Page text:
Distracted driving is any activity that could divert a person's attention away from the primary task of driving. All distractions endanger driver, passenger, and bystander safety.
It's difficult to do two things at once. Play the UK Department for Transport's game to find out how a phone call distracts you when driving. (opens new window)
At any given daylight moment across America, approximately 660,000 drivers are using cell phones or manipulating electronic devices while driving, a number that has held steady since 2010.
Engaging in visual-manual subtasks (such as reaching for a phone, dialing and texting) associated with the use of hand-held phones and other portable devices increased the risk of getting into a crash by three times.
Five seconds is the average time your eyes are off the road while texting. When traveling at 55mph, that's enough time to cover the length of a football field blindfolded.
Walkers are especially at risk during winter. The lower angle of the winter sun increases the shadows cast by buildings and trees. Decreased daylight, shadows, and nightfall make it difficult to see walkers wearing dark or non-reflective clothing.
Dress to be seen by drivers. If you walk at night, remember that wearing white clothing does not guarantee drivers can see you. When walking at night, use a flashlight to make yourself more visible to drivers and to help light your path. It is also a good idea to wear reflective or retroreflective materials, which give off light when headlights shine on them and can be seen by drivers three times farther than white. Many stores sell walking shoes, jackets, and safety sports equipment featuring retroreflective material. Although retroreflective materials are more effective than reflective materials, both are ineffective in daytime.
Use paths and sidewalks whenever available. If you must walk on or near a road, remember to walk facing oncoming traffic, so that both you and the driver can see each other. If there's a smooth stable surface alongside the roadway, that's also a good place to walk—just stay as far to the side as possible and look for oncoming traffic.
Cars and other objects can obscure a driver's view. Cars, buses, hedges, or mounds of snow can block a driver's view. Even if a driver has stopped to let you cross the street, don't blindly accept the driver's offer because there may be another vehicle in the next lane overtaking the stopped vehicle. And the second driver can't see you because of the stopped vehicle.
Stop and look for traffic in all directions before crossing the street, and look to the left, right, and left again—even on a one-way street. And always look left last because that is the direction that cars will be coming from when you first step off the curb.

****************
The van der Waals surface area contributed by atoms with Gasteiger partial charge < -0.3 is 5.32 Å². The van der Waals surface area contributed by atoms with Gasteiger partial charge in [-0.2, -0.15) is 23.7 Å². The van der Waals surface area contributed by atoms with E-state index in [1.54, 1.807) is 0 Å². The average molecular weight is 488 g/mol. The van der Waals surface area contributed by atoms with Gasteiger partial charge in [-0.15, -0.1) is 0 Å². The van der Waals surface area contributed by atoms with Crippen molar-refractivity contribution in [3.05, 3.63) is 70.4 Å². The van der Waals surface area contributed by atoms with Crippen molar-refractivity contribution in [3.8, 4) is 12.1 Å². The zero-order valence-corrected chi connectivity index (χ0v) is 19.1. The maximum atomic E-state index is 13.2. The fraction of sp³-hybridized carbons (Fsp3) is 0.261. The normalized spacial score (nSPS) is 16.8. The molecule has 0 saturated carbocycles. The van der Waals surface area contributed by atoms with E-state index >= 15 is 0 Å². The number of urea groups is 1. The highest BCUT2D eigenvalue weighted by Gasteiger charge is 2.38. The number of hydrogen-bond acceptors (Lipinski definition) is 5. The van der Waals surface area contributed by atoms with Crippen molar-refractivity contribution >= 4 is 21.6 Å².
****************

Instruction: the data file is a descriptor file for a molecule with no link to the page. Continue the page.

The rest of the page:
Don't rely only on traffic signs and signals. Assuming that a signal will stop traffic puts you at risk. You must look for traffic even if you are in a crosswalk and you are crossing with the light or with the walk signal. A driver who does not see or obey a sign or signal may also not be paying enough attention to see you.
Turning vehicles can be especially dangerous at intersections. Drivers are concentrating on making their turns and avoiding oncoming traffic, so they might not see you! Exaggerate your head turns so that you look in all directions, including behind you. Make sure you look for vehicles making right turns on red and for vehicles making left turns. Always make sure the driver of a vehicle that is turning sees you.
Wait for a "fresh green" when crossing at signals. Don't start to cross the street unless the traffic signal has just turned green. By waiting for a fresh green, you allow yourself the most time to cross the intersection safely.
Experienced riders know local traffic laws - and they don't take risks. Obey traffic lights, signs, speed limits, and lane markings; ride with the flow of traffic and leave plenty of room between your bike and other vehicles; and always check behind you and signal before you change lanes. Remember to ride defensively. The majority of multi-vehicle motorcycle crashes generally are caused when other drivers simply didn't see the motorcyclist. Proceed cautiously at intersections and yield to pedestrians and other vehicles as appropriate. You can increase your visibility by applying reflective materials to your motorcycle and by keeping your motorcycle's headlights on at all times, even using high beams during the day.
Visit South Dakota Rides for videos, a virtual ride and more information (opens new window)
- Allow a motorcyclist a full lane width. Though it may seem as if there is enough room in a single lane for a motor vehicle and a motorcycle, looks can be deceiving. Do not share the lane: a motorcyclist needs room to maneuver safely.
- Because motorcycles are smaller than most vehicles, they can be difficult to see. Their size can also cause other drivers to misjudge their speed and distance.
- Size also counts against motorcycles when it comes to blind spots. Motorcyclists can be easily hidden in a vehicle's blind spot. Always look for motorcycles by checking your mirrors and blind spots before switching to another lane of traffic.
- Always signal your intentions before changing lanes or merging with traffic. This allows motorcyclists to anticipate your movement and find a safe lane position.
- Don't be fooled by a flashing turn signal on a motorcycle—it may not be self-canceling and the motorcyclist may have forgotten to turn it off. Wait to be sure the rider is going to turn before you proceed.
- Allow more follow distance — three or four seconds — when following a motorcycle; this gives the motorcycle rider more time to maneuver or stop in an emergency. Motorcycle riders may suddenly need to change speed or adjust lane position to avoid hazards such as potholes, gravel, wet or slippery surfaces, pavement seams, railroad crossings, and grooved pavement.